Derivation of Laplace in spherical co-ordinates

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  • #1
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I have been trying to derive the Laplace in spherical co ordinates.
I have attached a file which has basic equations.
I am trying to get the following equation.

d(phi)/dx= -sin(phi)/(r sin (theta)).

I have also attached the materials I am referring to.
Can someone please help me derive the equation.

Thank you.
 

Attachments

  • Laplac.jpg
    Laplac.jpg
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  • derivation of the Laplacian from.pdf
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  • The Laplacian Operator from Cartesian to Cylindrical to Spherical Coordinates.pdf
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Answers and Replies

  • #2
vanhees71
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This is a pretty cumbersome way. The most easy is to use the action principle. The action
[tex]A[\phi]=\int \mathrm{d}^3 \vec{x} [(\vec{\nabla} \phi)^2+f \phi][/tex]
leads to the equation
[tex]\Delta \phi=f.[/tex]
Now you write the gradient in terms of spherical coordinates (which is easy to derive by your direct method)
[tex]\vec{\nabla} \phi=\vec{e}_r \partial_r \phi+\frac{1}{r} \vec{e}_{\theta} \partial_{\theta} \phi + \frac{1}{r \sin \theta} \vec{e}_{\varphi} \partial_{\varphi} \phi.[/tex]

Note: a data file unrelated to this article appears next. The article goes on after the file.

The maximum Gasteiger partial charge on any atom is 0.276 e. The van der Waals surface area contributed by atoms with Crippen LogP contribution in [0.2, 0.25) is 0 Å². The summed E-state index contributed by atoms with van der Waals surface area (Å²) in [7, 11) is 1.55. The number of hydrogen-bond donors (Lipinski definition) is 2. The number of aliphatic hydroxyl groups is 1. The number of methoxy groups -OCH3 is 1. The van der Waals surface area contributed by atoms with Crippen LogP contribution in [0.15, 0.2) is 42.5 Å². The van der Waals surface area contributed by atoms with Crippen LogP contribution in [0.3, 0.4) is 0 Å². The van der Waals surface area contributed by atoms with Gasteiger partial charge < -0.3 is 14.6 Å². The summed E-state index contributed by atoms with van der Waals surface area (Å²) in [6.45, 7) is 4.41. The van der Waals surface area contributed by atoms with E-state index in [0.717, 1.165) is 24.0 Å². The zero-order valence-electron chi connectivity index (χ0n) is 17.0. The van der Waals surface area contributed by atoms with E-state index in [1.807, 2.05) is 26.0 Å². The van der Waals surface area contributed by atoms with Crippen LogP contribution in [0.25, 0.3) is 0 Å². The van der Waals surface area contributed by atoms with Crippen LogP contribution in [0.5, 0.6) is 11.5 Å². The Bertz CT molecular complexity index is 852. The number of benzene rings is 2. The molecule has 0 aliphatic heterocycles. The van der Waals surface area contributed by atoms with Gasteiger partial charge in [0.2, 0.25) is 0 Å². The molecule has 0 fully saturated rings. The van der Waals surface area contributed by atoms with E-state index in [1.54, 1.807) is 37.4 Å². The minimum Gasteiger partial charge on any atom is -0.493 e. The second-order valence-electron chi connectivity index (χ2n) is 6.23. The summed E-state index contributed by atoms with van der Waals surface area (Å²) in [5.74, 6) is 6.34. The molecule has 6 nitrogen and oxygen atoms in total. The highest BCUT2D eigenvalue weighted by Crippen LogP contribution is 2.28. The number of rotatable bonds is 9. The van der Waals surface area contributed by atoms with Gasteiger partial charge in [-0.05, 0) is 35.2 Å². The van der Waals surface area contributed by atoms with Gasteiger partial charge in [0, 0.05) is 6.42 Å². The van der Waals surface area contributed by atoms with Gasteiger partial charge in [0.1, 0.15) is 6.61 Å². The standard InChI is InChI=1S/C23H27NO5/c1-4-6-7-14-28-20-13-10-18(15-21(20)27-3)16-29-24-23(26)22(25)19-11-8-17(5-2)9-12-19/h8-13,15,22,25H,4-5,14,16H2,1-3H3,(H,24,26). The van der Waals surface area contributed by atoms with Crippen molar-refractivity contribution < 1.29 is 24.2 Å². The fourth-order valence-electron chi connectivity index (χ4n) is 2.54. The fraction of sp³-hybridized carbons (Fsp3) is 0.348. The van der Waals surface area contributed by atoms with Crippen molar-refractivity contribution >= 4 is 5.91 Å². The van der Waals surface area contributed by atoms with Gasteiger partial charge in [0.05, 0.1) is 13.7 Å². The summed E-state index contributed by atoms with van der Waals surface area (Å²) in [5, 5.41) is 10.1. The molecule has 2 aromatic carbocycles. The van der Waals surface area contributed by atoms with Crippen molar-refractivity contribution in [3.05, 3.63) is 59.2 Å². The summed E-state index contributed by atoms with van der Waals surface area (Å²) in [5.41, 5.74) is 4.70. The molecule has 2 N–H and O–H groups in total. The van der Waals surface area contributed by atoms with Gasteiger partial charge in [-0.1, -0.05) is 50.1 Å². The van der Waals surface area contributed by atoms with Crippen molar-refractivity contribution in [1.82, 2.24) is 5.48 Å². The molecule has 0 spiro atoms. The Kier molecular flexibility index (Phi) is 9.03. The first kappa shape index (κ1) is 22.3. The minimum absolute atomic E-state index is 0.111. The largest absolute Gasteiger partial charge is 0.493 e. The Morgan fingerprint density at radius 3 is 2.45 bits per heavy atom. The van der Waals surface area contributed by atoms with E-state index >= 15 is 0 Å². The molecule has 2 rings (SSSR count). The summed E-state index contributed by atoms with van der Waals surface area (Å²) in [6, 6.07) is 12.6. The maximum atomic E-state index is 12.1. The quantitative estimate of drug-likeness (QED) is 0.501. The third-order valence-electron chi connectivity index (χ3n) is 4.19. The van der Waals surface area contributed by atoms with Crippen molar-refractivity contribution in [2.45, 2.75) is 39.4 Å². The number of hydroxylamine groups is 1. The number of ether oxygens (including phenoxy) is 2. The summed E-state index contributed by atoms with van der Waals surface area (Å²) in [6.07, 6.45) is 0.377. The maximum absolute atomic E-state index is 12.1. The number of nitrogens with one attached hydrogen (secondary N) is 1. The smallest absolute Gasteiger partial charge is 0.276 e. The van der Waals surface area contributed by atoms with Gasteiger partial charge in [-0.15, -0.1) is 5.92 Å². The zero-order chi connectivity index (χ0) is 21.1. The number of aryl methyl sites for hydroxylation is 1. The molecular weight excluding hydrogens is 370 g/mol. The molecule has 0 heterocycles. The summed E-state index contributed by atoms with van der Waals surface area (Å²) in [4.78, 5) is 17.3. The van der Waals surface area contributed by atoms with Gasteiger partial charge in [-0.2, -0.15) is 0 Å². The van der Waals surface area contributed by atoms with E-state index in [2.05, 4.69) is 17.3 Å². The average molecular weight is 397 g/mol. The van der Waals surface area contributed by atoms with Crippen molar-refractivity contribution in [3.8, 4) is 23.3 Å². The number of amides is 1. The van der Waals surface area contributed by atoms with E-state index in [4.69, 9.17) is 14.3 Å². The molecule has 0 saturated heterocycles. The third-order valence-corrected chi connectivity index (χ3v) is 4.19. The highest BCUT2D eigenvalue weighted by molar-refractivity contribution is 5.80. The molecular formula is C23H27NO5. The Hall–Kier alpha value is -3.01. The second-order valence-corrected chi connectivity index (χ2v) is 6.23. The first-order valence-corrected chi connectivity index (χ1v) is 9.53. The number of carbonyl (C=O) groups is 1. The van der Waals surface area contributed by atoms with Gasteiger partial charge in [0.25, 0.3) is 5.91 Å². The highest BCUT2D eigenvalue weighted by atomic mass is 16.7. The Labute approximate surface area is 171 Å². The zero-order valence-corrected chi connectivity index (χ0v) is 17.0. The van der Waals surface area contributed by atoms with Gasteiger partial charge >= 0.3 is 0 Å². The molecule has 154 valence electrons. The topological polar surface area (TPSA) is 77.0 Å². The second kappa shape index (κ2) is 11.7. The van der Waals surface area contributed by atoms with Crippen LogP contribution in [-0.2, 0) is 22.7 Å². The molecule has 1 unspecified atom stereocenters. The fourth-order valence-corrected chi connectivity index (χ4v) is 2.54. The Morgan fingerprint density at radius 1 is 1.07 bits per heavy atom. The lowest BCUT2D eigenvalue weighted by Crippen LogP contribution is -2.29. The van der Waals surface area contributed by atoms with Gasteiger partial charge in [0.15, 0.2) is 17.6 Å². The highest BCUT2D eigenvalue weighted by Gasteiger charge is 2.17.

The volume element is
[tex]\mathrm{d}^3 {\vec{r}}=\mathrm{d} r \mathrm{d} \theta \mathrm{d} \varphi r^2 \sin \theta.[/tex]
This you plug into the action integral and use the Euler-Lagrange equations to derive the field equation in terms of spherical coordinates. This leads to the Laplacian by identifying it with [itex]f[/tex].
 
  • #3
vela
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I have been trying to derive the Laplace in spherical co ordinates.
I have attached a file which has basic equations.
I am trying to get the following equation.

d(phi)/dx= -sin(phi)/(r sin (theta)).

I have also attached the materials I am referring to.
Can someone please help me derive the equation.

Thank you.
Show us your attempt at deriving that equation.
 
  • #4
BvU
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I second Vela. Vanhees is focusing on ##\Delta##. If you want a hint for your ## {d\phi \over dx} ## question: ##\tan \phi = {y \over x} ## is a good starting point.
 
  • #5
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Thank you for your reply vanhees71. But I am not sure how you even got the equation.

A[ϕ]=∫d3x→[(∇→ϕ)2+fϕ]

I am a beginner trying to learn this derivation.

Thank you BvU, your idea helped.

Thank you all.
 
  • #6
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Your attached references are just a straightforward transformation of coordinates that you learn how to do in a course on partial differential equations. Have you had a course that covers partial differential equations yet?

Chet
 

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